Nature of the hazard(s) and the operation to be performed will determine the selection of gloves Variety of potential occupational hand injuries may make selecting the appropriate pair of gloves more difficult than choosing other protective equipment

54 Hand Protection Gloves should be selected according to the hazard.
Handling hot materials usually requires leather gloves. Heavy cotton glove usually afford ample protection against scratch and abrasive hazards. Rubber gloves are usually necessary for electrical and chemical hazards. There are gloves designed to protect against cut hazards, as in the meat industry. Check with your MSDS and/or your glove supplier for more information.

55 Norfoil laminate resists permeation and breakthrough by an array of toxic/hazardous chemicals
Butyl provides the highest permeation resistance to gas or water vapors; frequently used for ketones (M.E.K., Acetone) and esters (Amyl Acetate, Ethyl Acetate)

56 Viton is highly resistant to permeation by chlorinated and aromatic solvents
Nitrile provides protection against a wide variety of solvents, harsh chemicals, fats and petroleum products and also provides excellent resistance to cuts, snags, punctures and abrasions

57 Kevlar protects against cuts, slashes, and abrasion
Stainless steel mesh provides protection from cuts and lacerations

58 Gloves What are tips for proper care?

59 Hazard Assessment- Gloves
Laboratory technicians handle strong solutions of hydrochloric acid and sodium hydroxide. What type of gloves should the employer provide? What type of gloves should be provided for protection from chlorinated solvents such as trichloroethylene and perchloroethylene?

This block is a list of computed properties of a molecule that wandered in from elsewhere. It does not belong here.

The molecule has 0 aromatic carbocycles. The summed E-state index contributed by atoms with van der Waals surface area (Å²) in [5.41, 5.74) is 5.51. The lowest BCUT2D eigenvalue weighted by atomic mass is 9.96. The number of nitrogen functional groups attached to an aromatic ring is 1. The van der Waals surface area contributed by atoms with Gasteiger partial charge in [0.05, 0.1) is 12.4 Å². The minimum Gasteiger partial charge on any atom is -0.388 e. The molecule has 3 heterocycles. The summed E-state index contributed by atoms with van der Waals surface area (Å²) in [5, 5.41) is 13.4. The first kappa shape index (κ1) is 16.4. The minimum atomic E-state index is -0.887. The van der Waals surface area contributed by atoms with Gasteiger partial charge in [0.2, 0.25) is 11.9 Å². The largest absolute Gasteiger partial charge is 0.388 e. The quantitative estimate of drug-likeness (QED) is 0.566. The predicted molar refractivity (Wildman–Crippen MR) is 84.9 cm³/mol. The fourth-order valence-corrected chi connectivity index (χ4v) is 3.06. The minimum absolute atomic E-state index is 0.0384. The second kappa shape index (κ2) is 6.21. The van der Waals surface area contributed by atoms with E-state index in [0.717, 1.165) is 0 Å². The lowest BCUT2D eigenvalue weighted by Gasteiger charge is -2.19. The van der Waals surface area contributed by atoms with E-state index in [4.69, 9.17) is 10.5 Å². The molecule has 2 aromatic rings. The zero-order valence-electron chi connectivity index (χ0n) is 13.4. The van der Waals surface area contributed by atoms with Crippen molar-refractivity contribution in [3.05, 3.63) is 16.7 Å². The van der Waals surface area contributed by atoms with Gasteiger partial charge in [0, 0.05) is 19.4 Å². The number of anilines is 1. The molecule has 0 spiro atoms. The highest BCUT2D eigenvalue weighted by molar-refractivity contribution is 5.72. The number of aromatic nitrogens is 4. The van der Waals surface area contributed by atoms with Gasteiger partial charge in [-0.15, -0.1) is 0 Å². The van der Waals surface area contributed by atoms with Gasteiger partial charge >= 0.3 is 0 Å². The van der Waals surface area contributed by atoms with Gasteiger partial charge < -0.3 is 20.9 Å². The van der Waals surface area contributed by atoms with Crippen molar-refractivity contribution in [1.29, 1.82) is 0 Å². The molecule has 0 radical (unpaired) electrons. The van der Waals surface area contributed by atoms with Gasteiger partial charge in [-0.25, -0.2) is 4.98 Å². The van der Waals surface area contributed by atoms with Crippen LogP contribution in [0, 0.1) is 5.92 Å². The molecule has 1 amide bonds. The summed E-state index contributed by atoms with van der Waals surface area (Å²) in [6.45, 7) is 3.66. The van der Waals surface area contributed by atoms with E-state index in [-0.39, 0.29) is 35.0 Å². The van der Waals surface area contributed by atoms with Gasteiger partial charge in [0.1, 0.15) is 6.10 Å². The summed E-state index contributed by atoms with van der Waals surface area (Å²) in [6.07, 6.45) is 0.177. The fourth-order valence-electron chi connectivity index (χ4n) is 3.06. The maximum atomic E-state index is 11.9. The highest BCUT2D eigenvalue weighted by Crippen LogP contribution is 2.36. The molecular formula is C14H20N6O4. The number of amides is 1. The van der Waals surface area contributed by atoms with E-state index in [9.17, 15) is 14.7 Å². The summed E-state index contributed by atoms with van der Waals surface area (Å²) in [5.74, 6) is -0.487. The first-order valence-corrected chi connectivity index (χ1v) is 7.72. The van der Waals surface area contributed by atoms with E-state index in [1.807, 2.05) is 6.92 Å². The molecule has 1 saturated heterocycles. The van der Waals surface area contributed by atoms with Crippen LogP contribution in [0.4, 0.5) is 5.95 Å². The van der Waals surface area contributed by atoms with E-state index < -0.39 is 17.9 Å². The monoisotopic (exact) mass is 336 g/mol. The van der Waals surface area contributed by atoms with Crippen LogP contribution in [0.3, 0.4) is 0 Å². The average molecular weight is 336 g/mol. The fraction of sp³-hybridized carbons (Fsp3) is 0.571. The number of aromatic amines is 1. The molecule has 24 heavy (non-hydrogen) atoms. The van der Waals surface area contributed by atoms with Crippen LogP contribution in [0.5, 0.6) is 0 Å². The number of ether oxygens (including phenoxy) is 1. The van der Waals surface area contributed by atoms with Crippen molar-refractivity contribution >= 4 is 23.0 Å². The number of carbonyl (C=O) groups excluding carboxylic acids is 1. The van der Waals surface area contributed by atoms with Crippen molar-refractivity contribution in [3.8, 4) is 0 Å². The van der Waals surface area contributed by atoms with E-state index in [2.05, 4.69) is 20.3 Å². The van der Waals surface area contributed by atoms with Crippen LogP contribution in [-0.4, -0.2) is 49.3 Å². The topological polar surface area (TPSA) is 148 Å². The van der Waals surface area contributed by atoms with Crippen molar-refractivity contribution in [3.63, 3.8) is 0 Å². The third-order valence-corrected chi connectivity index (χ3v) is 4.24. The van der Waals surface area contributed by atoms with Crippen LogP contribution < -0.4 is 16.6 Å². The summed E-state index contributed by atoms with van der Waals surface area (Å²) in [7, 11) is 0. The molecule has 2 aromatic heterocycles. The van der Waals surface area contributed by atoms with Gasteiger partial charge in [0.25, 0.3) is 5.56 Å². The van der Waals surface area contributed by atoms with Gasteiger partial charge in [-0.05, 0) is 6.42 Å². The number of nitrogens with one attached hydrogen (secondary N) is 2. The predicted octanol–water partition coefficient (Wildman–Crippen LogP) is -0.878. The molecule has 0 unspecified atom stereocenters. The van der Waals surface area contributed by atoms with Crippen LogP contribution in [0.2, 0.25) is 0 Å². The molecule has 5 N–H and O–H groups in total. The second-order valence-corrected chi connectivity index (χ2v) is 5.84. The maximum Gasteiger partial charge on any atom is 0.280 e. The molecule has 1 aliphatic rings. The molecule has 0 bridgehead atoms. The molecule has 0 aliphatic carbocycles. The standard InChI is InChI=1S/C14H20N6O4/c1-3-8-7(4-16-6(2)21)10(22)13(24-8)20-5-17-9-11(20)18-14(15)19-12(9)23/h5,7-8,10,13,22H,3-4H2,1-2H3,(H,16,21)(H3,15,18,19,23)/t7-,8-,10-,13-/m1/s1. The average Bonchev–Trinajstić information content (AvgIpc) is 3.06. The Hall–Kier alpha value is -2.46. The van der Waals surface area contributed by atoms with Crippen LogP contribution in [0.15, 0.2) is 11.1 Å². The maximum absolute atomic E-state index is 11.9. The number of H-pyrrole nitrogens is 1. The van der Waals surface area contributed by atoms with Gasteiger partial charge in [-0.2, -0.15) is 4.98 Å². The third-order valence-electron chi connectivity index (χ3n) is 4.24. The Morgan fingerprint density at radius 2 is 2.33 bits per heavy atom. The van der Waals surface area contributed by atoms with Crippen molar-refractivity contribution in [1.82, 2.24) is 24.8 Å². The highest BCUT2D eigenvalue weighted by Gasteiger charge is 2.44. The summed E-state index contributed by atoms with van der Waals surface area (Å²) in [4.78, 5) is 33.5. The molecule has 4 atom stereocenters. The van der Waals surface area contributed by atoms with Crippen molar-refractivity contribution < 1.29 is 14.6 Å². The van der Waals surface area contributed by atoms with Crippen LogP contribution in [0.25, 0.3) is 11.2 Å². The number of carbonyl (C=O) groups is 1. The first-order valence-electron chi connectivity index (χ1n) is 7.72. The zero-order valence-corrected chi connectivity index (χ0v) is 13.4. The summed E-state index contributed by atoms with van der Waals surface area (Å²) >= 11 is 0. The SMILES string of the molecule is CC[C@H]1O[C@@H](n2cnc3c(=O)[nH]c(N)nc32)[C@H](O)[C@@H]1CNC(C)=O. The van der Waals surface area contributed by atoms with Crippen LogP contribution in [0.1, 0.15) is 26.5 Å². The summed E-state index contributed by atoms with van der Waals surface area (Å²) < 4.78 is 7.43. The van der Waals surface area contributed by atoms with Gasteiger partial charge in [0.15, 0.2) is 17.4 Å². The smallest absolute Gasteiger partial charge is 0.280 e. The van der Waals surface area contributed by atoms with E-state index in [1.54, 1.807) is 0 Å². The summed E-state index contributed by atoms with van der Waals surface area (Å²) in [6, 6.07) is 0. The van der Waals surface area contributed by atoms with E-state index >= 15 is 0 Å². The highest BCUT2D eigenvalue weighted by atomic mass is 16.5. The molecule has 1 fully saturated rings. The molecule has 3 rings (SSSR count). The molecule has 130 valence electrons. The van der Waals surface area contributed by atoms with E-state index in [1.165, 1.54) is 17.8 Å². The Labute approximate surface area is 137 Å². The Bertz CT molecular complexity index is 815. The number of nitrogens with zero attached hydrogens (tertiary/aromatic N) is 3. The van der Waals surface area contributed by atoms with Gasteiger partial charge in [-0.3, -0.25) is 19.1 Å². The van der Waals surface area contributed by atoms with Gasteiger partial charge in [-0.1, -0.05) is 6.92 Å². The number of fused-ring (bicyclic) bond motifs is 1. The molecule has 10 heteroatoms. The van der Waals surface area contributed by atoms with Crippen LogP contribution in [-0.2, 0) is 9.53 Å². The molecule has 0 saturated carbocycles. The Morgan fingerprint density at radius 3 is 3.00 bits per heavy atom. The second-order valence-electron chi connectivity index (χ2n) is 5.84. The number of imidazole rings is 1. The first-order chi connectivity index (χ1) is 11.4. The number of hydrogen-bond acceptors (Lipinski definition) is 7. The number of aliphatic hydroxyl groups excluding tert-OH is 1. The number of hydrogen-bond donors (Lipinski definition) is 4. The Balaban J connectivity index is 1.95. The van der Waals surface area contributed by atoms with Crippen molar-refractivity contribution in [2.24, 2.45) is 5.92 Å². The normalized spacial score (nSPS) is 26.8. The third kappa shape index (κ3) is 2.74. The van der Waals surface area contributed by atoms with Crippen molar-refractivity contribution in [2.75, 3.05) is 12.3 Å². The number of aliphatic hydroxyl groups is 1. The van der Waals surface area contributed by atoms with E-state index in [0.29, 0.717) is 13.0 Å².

60 Hazard Assessment- Gloves
Production operators handle acetone and methyl alcohol to clean parts. What type of gloves should the employer provide? What options does an employer have if an employee develops an allergic reaction?

61 Body Protection

62 Causes of Body Injuries?
Intense heat Splashes of hot metals and other hot liquids Impacts from tools, machinery, and materials Cuts Hazardous chemicals Contact with potentially infectious materials, like blood Radiation

63 Body Protection Criteria for Selection
Need to provide protective clothing only for the parts of the body exposed to possible injury Depending upon hazards in the workplace, protection may be provided by: Vests Aprons Surgical gowns Jackets Full coveralls

64 Examples Cooling Vest Sleeves and Apron

65 Examples Coveralls Full Body Suit

66 Body Protection Use and Care
Verify that the material selected will provide protection from the specific hazard Adjust for comfort and effective fit Identify signs of wear: Rips, tears, scuffs Loss of elasticity Clean and disinfect properly Store properly * See 29 CFR for further guidance on selection of chemical protective clothing for workers involved in hazardous waste operations and emergency response.

67 Hazard Assessment Summary
Assess the workplace for hazards Implement engineering controls and work practices to control or eliminate these hazards to the extent feasible Select appropriate PPE to protect employees from hazards that cannot be eliminated or controlled through engineering controls and work practices

68 Hazard Assessment Summary
Inform employees why the PPE is necessary and when it must be worn Train employees how to use and care for the selected PPE and how to recognize deterioration and failure Require employees to wear the selected PPE in the workplace Document assessment and training

69 Hearing Protection

70 Objectives What is sound? How the ear works How to measure noise
What does OSHA say about noise? Reading hearing tests Hearing Protection